Club Dive, 3 July: Unknown Wreck 56m

The plan for this dive was to look at one of the deeper unknown wrecks out of Brighton. There are dozens of wrecks in the 50-65m range within 30 miles of the marina that have yet to be idnetified and are rarely dived. One in particular that I’d been discussing with Paul Dyer was a large mark out near the Greenwich Light Vessel, some 26 miles from Brighton. This mark is 100m long and stands up in parts to around 45m from a 56m seabed. From the sonar dimensions the ship (if it was a steamship) would have weighed in at around 6200tons – certainly a big lump, but any good as a dive? There’s only one way to find out…

The hydrographic office report for the wreck included an entry from Tim Bennito who had put divers on the wreck in 1996, stating that it was upside down with a longitudal split and was covered in netting. Upside down wrecks don’t usually make the best dives, but being broken along the length suggested there might be some opportunities to get inside and have a look round. Jobs for the dive were:

  • To find out what sort of engine it had – compound? triple-expansion?
  • To try and get a measurement of the cylinder head covers.
  • To recover anything that might give some clue to the identity.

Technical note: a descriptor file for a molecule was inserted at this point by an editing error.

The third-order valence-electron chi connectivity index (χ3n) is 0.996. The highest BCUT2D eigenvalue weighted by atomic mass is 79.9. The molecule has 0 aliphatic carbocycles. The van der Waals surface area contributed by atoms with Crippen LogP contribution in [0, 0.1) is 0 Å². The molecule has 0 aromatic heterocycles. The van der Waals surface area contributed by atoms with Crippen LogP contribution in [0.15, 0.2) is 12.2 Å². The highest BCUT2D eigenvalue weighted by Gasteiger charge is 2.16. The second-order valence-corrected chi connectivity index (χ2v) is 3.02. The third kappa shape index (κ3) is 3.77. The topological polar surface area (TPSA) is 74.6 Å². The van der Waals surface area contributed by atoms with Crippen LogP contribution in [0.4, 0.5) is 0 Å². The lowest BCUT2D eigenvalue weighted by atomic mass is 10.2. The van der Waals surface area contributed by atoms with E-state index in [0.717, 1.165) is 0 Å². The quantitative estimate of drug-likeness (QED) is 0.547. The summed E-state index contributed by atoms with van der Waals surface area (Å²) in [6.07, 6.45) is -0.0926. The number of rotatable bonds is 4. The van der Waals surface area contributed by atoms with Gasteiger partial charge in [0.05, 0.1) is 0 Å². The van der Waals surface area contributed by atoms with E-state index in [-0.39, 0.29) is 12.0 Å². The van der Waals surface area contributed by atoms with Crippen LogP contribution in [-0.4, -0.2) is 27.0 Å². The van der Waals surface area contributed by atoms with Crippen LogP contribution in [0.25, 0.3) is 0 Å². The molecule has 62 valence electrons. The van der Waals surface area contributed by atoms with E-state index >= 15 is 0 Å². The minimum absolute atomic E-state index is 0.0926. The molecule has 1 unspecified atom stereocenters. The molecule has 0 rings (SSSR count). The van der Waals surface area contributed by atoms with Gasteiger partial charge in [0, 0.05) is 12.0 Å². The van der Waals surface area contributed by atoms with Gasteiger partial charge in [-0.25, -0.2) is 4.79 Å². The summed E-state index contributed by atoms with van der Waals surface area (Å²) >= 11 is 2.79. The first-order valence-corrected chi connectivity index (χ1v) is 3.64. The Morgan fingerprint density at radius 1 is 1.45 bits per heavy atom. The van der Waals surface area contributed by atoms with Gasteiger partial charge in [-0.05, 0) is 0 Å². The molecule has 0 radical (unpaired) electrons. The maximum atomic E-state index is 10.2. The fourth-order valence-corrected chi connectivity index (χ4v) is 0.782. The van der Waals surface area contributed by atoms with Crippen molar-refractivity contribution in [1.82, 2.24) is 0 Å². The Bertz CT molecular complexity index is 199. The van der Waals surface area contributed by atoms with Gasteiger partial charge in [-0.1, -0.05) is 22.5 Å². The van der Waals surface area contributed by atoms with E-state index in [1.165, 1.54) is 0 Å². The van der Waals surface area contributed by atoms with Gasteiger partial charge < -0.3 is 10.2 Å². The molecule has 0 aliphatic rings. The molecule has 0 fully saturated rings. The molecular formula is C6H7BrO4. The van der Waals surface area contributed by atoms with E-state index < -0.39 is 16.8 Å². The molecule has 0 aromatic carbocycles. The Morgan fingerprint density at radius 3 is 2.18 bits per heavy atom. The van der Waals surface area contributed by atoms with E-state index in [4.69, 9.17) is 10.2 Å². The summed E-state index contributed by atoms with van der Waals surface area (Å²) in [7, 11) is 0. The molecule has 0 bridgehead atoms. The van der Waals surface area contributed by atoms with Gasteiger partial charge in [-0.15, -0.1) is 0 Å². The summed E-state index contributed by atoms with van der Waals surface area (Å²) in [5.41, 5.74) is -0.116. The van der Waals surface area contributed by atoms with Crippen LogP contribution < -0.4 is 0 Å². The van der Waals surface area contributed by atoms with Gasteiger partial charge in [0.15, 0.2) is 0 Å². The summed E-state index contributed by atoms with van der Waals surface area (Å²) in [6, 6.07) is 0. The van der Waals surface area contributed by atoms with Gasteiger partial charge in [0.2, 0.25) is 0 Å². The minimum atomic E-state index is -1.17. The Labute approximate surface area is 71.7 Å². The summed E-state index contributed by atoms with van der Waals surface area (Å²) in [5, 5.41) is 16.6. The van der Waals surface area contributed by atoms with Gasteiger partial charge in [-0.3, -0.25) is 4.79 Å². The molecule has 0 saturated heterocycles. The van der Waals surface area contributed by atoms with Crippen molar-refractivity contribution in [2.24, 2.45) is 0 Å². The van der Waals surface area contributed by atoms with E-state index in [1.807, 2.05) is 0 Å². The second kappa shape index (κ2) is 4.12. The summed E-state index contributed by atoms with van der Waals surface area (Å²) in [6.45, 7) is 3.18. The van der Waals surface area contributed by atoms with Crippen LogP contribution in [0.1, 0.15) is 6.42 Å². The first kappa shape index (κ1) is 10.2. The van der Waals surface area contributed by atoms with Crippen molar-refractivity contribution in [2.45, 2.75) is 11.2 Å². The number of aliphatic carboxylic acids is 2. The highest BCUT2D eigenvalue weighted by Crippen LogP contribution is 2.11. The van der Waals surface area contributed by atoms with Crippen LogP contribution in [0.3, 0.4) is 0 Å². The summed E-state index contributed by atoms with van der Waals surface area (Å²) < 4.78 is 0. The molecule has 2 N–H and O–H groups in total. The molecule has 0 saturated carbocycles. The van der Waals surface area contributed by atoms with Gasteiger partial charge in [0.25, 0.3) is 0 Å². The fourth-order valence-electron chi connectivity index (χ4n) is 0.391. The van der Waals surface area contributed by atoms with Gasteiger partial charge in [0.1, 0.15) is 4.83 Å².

After a sunny two and a half hour steam in flat-calm seas Brighton Diver and 9 of Croydon BSAC’s finest were on site over the wreck. The sea had the dark blue/inky black look that always suggests good visibility, so after a quick kit-up and pre-breathe Dave Elphick and I jumped in. On descending the shot the visibility proved to be every bit as good as expected, around 10m with plenty of light. The shot was hooked into the bow section which was open but surrounded in netting. Much of the superstructure has collapsed at the bows giving a bit of rummage potential, swimming aft the open bow begins to close up so that the wreck looks truely upside down. Swimming into a large entrance to the starboard side of the upturned hull I could see that there was light at the end, so I carried on swimming. This area was farily empty with no sign of engine-type stuff that I’d have expected to see on a steamship – I did manage to bag a 6.5lb lobster though which was tasty.

Squeezing out of the hole at the end of the swimthrough I was almost at the stern. There was no sign of a rudder post or propeller and, once again, none of the mechanical-type stuff I’d have expected to see on a steamer. After a swim round the stern lookng for lettering and a fight with another lobster I turned round and started back towards the bows and bagged off about half way down the wreck. After speaking to the other divers our conclusions from the dive are:

  • Confirmed as upside down.
  • Didn’t seem 100m long, but Paul and I checked this on the GPS/plotter and confirmed this is the length.
  • Shot was on the bow, SW end of the wreck.
  • Bow area is broken open, this break goes back maybe a quarter or a third of the length of the wreck before becoming a narrow split in the hull.
  • Stern is more broken than the middle section.
  • Didnt find anything worth lifting to help with an ID.
  • Can swim through the covered section of the wreck.
  • Couldn’t see an engine.
  • Couldn’t see boilers.
  • Mast reported lying at 45 degrees to the port side of wreck
  • No sign of propeller.
  • No sign of rudder post.
  • No sign of lettering on the stern.

So is this another unknown Brighton sailing ship? This mark needs a return trip…

Paul Brown

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